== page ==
Edgar Huff

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Edgar R. Huff
Huff ER USMC.jpg
Sergeant Major Edgar R. Huff, USMC
Born(1919-12-02)December 2, 1919
Gadsden, Alabama
DiedMay 2, 1994(1994-05-02) (aged 74)
Camp Lejeune, North Carolina
AllegianceUnited States of America
Service/branchUnited States Marine Corps
Years of service1942-1972
RankSergeant Major
Unit2nd Battalion, 1st Marines
Battles/warsWorld War II
Korean War
Vietnam War
AwardsBronze Star (2)
Purple Heart (3)

Edgar R. Huff (December 2, 1919 – May 2, 1994) was the first African-American in the United States Marine Corps to be promoted to the rank of sergeant major. He served in World War II, the Korean War and the Vietnam War.

Marine Corps service[edit]

Huff, a native of Gadsden, Alabama, enlisted in the Marine Corps on September 24, 1942 as one of the first African-Americans to do so. Huff received his recruit training with the 51st Composite Defense Battalion, Montford Point Camp, New River, North Carolina. Following graduation, he joined the 155mm gun battery of the 51st Composite Defense Battalion and served as a gun commander.

In early 1943, he was assigned duty under instruction at drill instructors school, and upon completion of his course, was assigned duty as a drill instructor in March 1943. At that time, Montford Point Camp was the receiving point for all blacks entering the Marine Corps, and by November 1944, Huff had been assigned duty as field sergeant major of all recruit training at the Montford Point Camp.

In November 1944, he was promoted to first sergeant and assigned duty with the 5th Depot Company, departing for the Western Pacific area, serving as first sergeant with this unit on Saipan, Okinawa, and in North China. The 5th Depot Company furnished logistic support for Marine divisions in that area. Gilbert Johnson, the only other black sergeant major besides Huff to serve during World War II, was Huff's brother-in-law.[1] They were married to twin sisters.[2]

Following World War II, he served as Non-Commissioned Officer in Charge of Recruit Training at Montford Point Camp until May 1949. He was then assigned duty as guard and infantry chief, Marine Barracks, Naval Ammunition Depot, Earle, New Jersey, until May 1951, at which time he assumed duty with the famed 1st Marine Division in Korea. There, he saw combat as a company gunnery sergeant with the 2nd Battalion 1st Marines, and participated in operations in the "Punch Bowl" area, eastern front, and in the spring-summer offensive on the West Central front.

Upon his return to the United States in August 1952, he was assigned to the 2nd Marine Division, serving as First Sergeant, Weapons Company, 2nd Battalion 8th Marines. In March 1955, he was assigned duty as Guard Chief, Marine Barracks, Naval Air Station, Fort Lyautey, French Morocco.

Huff was promoted to first sergeant in the new rank structure on December 30, 1955, and to the rank of sergeant major the next day. From that date, he served at the following Marine Corps installations: Post Sergeant Major, Marine Barracks, Port Lyautey, French Morocco; with the 2nd Force Service Regiment; Landing Force Training Unit, Little Creek, Virginia; the 3rd Marine Division, Fleet Marine Force, Okinawa; the 3rd Force Service Regiment; the 1st Infantry Training Regiment, Camp Geiger, Camp Lejeune, North Carolina; Base Sergeant Major, Marine Corps Base Camp Pendleton, California; the 1st Military Police Battalion, Force Logistic Command, and with the III Marine Amphibious Force, Republic of Vietnam (May 1967 - June 1968); and with the 2nd Marine Aircraft Wing (July 1968 - October 1970).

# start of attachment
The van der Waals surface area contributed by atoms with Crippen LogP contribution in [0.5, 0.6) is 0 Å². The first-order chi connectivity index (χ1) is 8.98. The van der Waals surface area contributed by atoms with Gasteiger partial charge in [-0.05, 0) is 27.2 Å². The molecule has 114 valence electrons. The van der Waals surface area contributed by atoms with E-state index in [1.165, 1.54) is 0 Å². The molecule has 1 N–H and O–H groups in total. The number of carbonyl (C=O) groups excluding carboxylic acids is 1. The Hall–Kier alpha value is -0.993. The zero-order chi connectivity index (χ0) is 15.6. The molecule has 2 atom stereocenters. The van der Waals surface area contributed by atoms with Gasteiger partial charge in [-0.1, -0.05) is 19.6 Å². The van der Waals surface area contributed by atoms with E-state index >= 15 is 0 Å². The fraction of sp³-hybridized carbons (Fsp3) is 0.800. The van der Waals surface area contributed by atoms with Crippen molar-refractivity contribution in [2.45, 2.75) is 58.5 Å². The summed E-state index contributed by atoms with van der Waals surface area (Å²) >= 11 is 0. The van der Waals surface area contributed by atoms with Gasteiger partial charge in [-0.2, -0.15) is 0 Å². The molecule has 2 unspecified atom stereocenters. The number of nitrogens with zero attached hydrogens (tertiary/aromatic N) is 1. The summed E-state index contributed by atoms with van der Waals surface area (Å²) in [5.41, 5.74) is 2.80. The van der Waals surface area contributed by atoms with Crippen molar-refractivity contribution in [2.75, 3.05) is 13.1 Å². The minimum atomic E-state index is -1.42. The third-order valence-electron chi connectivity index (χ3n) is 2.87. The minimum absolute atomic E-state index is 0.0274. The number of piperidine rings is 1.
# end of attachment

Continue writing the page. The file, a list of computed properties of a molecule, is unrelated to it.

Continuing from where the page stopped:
Huff served a second tour of duty in the Republic of Vietnam, as sergeant major with the III Marine Amphibious Force from October 1970 until October 1971. He then served as sergeant major of the Marine Corps Air Station New River, Jacksonville, North Carolina, until his retirement on September 30, 1972.

Huff died on May 2, 1994 at Camp Lejeune Naval Hospital.

He is featured in the book Bloods by Wallace Terry.

Awards and decorations[edit]

Huff's awards and decorations include:

Gold star
Gold star
Gold star
Gold star
Gold star
Bronze star
Silver star
Bronze star
Bronze star
Bronze star
Bronze star
Silver star
Bronze star
Bronze star
Bronze star
Bronze star
Bronze star
Bronze star
Bronze star
1st Row Bronze Star w/ 1 award star & valor device Purple Heart w/ 2 award stars
2nd Row Navy and Marine Corps Commendation Medal w/ 2 award stars Navy and Marine Corps Achievement Medal Combat Action Ribbon Navy Presidential Unit Citation w/ 1 service star
3rd Row Marine Corps Good Conduct Medal w/ 9 service stars China Service Medal American Campaign Medal Asiatic-Pacific Campaign Medal w/ 6 service stars
4th Row World War II Victory Medal Navy Occupation Service Medal National Defense Service Medal w/ 1 service star Korean Service Medal w/ 3 service stars
5th Row Vietnam Service Medal w/ 2 service stars Korean Presidential Unit Citation United Nations Korea Medal Vietnam Campaign Medal

See also[edit]


  1. ^ Fitzpatrick, Sean (February 1999). "Breakthrough: Hashmark Johnson's iron leadership helped Marine Corps eliminate segregation". Pass in Review (PDF)|format= requires |url= (help). Reprinted in The Barstow Log[permanent dead link], 1 February 2001 p.4
  2. ^ Nalty, Bernard C. (1995). "Starting from Scratch: Two Who Succeeded". The Right to Fight: African-American Marines in World War II. Marines in World War II Commemorative Series. Retrieved December 14, 2008.

External links[edit]

 This article incorporates public domain material from websites or documents of the United States Marine Corps.

  • "History". Montford Point Marine Association. Archived from the original on 2006-06-30. Retrieved 2006-10-23.